Coronavirus could decimate Israeli startups - survey

High-tech office / Photo: Shutterstock, Shutterstock.com

65% of tech startups with ten or fewer employees say they won't last six months without additional finance.

The effects of the coronavirus pandemic have not bypassed Israel's high-tech industry. Since the crisis began, companies have closed down, while others have cut salaries and laid employees off, and there are signs of an investment freeze. A new survey examines the effect of the pandemic on startup companies in Israel, from the start of the crisis until mid-May.

The survey finds that Israeli startups are suffering from a shortage of finance and from a substantial decline in sales, and are being forced to cut manpower and pay. Many are dealing with the danger of closing altogether. The survey also finds that most of the companies are examining alternative finance tracks, but that these are not meeting the demand.

The survey was carried out by the Israel Innovation Authority together with Israel Advanced Technology Industries (IATI), the umbrella organization of the technology and life-sciences industries in Israel. It covers more than 400 Israeli startups of various sizes and in various fields: software, healthcare, and hardware. The results are broken down by company size; 65% of the participating companies are small companies with ten or fewer employees. The effect of the pandemic on companies of this size is particularly marked, and if the current situation persists, 65% of the small startups in Israel will have to shut down within six months because of a shortage of cash.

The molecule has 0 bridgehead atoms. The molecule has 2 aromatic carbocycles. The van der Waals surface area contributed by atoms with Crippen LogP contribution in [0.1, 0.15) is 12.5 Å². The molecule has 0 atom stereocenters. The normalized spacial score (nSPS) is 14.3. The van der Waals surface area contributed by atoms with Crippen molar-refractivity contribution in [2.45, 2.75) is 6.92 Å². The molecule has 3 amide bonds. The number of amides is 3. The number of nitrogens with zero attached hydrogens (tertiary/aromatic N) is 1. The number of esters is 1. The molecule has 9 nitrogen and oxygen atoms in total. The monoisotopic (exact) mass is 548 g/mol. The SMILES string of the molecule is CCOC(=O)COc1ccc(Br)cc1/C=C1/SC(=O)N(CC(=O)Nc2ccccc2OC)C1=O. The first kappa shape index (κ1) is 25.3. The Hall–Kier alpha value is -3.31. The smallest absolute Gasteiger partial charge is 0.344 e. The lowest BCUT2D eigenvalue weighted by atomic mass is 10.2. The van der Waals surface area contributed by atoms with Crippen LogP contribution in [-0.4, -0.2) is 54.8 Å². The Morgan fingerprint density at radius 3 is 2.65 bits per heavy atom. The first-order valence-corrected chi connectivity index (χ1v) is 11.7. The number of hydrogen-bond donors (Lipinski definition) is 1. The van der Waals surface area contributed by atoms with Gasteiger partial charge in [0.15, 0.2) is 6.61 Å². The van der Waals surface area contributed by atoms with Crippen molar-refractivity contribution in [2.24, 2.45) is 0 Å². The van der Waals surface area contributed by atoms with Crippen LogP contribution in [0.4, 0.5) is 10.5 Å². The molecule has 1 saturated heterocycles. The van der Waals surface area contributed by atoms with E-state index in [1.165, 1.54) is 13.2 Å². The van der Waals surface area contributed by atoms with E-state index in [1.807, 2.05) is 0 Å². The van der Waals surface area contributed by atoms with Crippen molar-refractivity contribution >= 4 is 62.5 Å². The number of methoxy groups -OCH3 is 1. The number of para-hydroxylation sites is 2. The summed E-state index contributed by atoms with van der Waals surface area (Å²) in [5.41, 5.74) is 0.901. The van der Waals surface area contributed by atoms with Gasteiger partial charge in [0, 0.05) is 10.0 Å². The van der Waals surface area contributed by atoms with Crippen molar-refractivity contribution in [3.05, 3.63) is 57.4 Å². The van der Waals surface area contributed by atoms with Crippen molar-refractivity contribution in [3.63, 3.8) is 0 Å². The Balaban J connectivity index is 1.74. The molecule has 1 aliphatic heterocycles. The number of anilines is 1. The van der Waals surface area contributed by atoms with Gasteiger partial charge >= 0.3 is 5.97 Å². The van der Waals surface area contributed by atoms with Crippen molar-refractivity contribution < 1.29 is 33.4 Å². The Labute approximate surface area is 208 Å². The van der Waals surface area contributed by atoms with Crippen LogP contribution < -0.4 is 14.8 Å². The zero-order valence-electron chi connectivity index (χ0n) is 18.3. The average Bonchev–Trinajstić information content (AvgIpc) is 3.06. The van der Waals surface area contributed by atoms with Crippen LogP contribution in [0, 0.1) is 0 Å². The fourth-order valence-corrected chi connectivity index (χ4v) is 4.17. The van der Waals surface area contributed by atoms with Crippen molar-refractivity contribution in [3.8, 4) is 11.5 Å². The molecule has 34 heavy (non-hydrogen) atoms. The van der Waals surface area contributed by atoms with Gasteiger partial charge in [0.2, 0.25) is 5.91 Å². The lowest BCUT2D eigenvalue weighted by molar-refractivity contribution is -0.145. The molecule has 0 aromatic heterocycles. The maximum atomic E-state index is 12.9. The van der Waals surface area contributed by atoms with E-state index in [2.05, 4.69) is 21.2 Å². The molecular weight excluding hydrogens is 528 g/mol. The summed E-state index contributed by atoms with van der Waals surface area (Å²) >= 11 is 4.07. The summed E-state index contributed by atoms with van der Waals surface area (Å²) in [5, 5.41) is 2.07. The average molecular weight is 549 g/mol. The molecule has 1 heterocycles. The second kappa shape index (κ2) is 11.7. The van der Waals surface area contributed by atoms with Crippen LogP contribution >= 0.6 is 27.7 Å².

According to the survey, since the coronavirus crisis started, a quarter of the companies have already laid off employees. 10% have laid off up to 10% of their workforce, and 14% have laid off more than 15%. The breakdown by field shows that software and hardware companies are most likely to have laid off employees: one third of them have done so. Among pharmaceuticals and biotech companies, only 6% report that they have shed workers.